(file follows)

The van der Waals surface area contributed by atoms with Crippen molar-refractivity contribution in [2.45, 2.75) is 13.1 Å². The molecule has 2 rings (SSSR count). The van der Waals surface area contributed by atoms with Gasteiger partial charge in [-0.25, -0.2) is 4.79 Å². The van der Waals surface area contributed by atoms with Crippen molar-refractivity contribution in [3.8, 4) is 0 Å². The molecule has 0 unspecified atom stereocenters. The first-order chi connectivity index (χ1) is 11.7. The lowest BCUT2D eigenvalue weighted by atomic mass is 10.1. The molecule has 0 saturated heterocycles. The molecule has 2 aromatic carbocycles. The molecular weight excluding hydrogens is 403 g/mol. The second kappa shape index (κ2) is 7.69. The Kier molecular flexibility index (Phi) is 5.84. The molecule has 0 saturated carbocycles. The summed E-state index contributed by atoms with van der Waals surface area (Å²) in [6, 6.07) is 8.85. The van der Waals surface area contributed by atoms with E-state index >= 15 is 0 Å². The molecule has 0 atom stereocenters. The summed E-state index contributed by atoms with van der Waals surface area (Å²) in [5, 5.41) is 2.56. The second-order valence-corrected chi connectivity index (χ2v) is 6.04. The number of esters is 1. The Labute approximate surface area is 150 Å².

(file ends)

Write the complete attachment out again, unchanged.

The van der Waals surface area contributed by atoms with Crippen molar-refractivity contribution in [2.45, 2.75) is 13.1 Å². The molecule has 2 rings (SSSR count). The van der Waals surface area contributed by atoms with Gasteiger partial charge in [-0.25, -0.2) is 4.79 Å². The van der Waals surface area contributed by atoms with Crippen molar-refractivity contribution in [3.8, 4) is 0 Å². The molecule has 0 unspecified atom stereocenters. The first-order chi connectivity index (χ1) is 11.7. The lowest BCUT2D eigenvalue weighted by atomic mass is 10.1. The molecule has 0 saturated heterocycles. The molecule has 2 aromatic carbocycles. The molecular weight excluding hydrogens is 403 g/mol. The second kappa shape index (κ2) is 7.69. The Kier molecular flexibility index (Phi) is 5.84. The molecule has 0 saturated carbocycles. The summed E-state index contributed by atoms with van der Waals surface area (Å²) in [6, 6.07) is 8.85. The van der Waals surface area contributed by atoms with E-state index >= 15 is 0 Å². The molecule has 0 atom stereocenters. The summed E-state index contributed by atoms with van der Waals surface area (Å²) in [5, 5.41) is 2.56. The second-order valence-corrected chi connectivity index (χ2v) is 6.04. The number of esters is 1. The Labute approximate surface area is 150 Å².